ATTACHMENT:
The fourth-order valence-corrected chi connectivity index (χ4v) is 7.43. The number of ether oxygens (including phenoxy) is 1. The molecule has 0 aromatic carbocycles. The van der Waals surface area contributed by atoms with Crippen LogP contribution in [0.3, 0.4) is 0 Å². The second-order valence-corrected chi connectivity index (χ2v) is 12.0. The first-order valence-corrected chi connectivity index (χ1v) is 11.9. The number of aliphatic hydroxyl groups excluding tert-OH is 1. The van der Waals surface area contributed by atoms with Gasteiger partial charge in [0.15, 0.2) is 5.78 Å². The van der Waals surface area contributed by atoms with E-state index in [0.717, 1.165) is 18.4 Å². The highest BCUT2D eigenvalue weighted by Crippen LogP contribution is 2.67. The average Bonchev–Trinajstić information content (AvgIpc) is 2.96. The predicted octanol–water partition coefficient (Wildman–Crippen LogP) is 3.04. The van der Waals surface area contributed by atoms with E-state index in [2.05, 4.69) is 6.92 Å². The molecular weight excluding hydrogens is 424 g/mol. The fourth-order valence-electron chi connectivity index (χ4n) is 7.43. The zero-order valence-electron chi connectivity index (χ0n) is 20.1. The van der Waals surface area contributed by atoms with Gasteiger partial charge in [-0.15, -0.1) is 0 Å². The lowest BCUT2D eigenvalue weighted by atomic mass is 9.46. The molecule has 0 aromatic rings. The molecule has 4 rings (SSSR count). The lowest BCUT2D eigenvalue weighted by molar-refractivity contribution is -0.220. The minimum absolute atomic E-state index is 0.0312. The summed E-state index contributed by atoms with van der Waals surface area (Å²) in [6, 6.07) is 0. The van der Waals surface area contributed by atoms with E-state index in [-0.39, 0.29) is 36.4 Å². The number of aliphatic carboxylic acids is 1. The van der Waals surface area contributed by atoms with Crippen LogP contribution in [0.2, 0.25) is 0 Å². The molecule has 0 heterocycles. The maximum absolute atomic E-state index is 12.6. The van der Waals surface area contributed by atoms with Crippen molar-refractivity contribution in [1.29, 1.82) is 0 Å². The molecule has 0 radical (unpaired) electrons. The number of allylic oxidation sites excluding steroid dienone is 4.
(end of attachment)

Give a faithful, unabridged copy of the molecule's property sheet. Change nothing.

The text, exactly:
The fourth-order valence-corrected chi connectivity index (χ4v) is 7.43. The number of ether oxygens (including phenoxy) is 1. The molecule has 0 aromatic carbocycles. The van der Waals surface area contributed by atoms with Crippen LogP contribution in [0.3, 0.4) is 0 Å². The second-order valence-corrected chi connectivity index (χ2v) is 12.0. The first-order valence-corrected chi connectivity index (χ1v) is 11.9. The number of aliphatic hydroxyl groups excluding tert-OH is 1. The van der Waals surface area contributed by atoms with Gasteiger partial charge in [0.15, 0.2) is 5.78 Å². The van der Waals surface area contributed by atoms with E-state index in [0.717, 1.165) is 18.4 Å². The highest BCUT2D eigenvalue weighted by Crippen LogP contribution is 2.67. The average Bonchev–Trinajstić information content (AvgIpc) is 2.96. The predicted octanol–water partition coefficient (Wildman–Crippen LogP) is 3.04. The van der Waals surface area contributed by atoms with E-state index in [2.05, 4.69) is 6.92 Å². The molecular weight excluding hydrogens is 424 g/mol. The fourth-order valence-electron chi connectivity index (χ4n) is 7.43. The zero-order valence-electron chi connectivity index (χ0n) is 20.1. The van der Waals surface area contributed by atoms with Gasteiger partial charge in [-0.15, -0.1) is 0 Å². The lowest BCUT2D eigenvalue weighted by atomic mass is 9.46. The molecule has 0 aromatic rings. The molecule has 4 rings (SSSR count). The lowest BCUT2D eigenvalue weighted by molar-refractivity contribution is -0.220. The minimum absolute atomic E-state index is 0.0312. The summed E-state index contributed by atoms with van der Waals surface area (Å²) in [6, 6.07) is 0. The van der Waals surface area contributed by atoms with E-state index in [-0.39, 0.29) is 36.4 Å². The number of aliphatic carboxylic acids is 1. The van der Waals surface area contributed by atoms with Crippen LogP contribution in [0.2, 0.25) is 0 Å². The molecule has 0 heterocycles. The maximum absolute atomic E-state index is 12.6. The van der Waals surface area contributed by atoms with Crippen molar-refractivity contribution in [1.29, 1.82) is 0 Å². The molecule has 0 radical (unpaired) electrons. The number of allylic oxidation sites excluding steroid dienone is 4.